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- Will Supreme Court Decision be Death Knell for Juvenile Life without Parole?
- Time to End our Modern-Day Debtors’ Prisons
- Prosecuting Children who are Delinquent by Reason of Poverty
- Juvenile Law Center Seeks Staff Attorney
- Recommended Juvenile Justice Reading around the Web
- Why are Armed Police Officers Still in Our Schools?
- Youth Justice Leadership Institute: Now Accepting Applications
- When a Clock is Only a Clock: Dismantling the School-to-Prison Pipeline
- Book Review: Letters to a Lifer — the Boy “Never to be Released”
- Right to Counsel in Nonpayment Hearings
Category Archives: Post-Conviction
My latest for the Huffington Post: In the 1993 book Dead Man Walking, Sister Helen Prejean tells the story of people directly impacted by capital punishment — convicted murderers counting down to their own executions, wardens and guards dutifully operating the … Continue reading
As states are scrambling to respond to Miller v. Alabama , a number of law review articles have recently come out on Graham v. Florida, the 2010 Supreme Court decision that ended juvenile life without parole sentences for those convicted of … Continue reading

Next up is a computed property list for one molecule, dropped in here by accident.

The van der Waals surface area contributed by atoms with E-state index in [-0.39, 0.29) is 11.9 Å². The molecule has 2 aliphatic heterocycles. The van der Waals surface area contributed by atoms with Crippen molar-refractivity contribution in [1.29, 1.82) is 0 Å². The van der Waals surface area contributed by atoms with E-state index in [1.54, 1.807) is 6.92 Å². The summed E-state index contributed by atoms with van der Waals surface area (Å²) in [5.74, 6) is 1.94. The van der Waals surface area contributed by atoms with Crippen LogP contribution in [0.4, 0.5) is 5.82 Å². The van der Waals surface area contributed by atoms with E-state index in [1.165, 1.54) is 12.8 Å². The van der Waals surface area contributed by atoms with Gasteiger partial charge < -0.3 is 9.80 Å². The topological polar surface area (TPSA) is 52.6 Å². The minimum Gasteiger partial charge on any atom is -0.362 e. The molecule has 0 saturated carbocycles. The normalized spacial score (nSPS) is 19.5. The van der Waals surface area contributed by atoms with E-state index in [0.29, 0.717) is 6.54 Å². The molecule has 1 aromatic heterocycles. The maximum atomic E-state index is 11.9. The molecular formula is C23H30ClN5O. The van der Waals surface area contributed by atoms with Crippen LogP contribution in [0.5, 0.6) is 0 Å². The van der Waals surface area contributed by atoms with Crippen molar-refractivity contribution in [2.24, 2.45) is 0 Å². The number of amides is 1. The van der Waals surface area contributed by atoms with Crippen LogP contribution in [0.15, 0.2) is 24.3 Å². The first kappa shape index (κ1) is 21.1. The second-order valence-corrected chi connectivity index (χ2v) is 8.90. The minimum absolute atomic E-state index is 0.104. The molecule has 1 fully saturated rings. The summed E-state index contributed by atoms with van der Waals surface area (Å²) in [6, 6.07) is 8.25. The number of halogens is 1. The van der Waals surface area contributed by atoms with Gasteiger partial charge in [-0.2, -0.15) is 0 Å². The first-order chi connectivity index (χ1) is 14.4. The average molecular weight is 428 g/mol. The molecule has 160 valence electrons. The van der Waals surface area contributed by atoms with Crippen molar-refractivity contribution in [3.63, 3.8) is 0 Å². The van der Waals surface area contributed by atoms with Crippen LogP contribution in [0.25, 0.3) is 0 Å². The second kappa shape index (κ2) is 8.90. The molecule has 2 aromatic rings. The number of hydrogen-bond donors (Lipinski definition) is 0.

In the majority of states, juveniles do not have the right to trial by jury in delinquency court. Instead, their cases, if contested, are decided by a single individual — the judge. If you practice in juvenile delinquency court long … Continue reading
This is a fabulous idea, and I look forward to reading the winning entries. Please share this notice widely and go here for more info: The Yale Law Journal welcomes submissions for our first Prison Law Writing Contest. If you … Continue reading
The title of this post is the title of a new article in the Georgetown Journal of Poverty Law and Policy by Professor Megan F. Chaney (La Verne College of Law) on the need for post-adjudicatory juvenile defenders (available via … Continue reading
Earlier this week, The New York Times published an editorial, A Moral Right to Counsel, on the next steps states and the federal government should take to implement Miller v. Alabama: About 2,000 juvenile offenders serving life sentences without parole can … Continue reading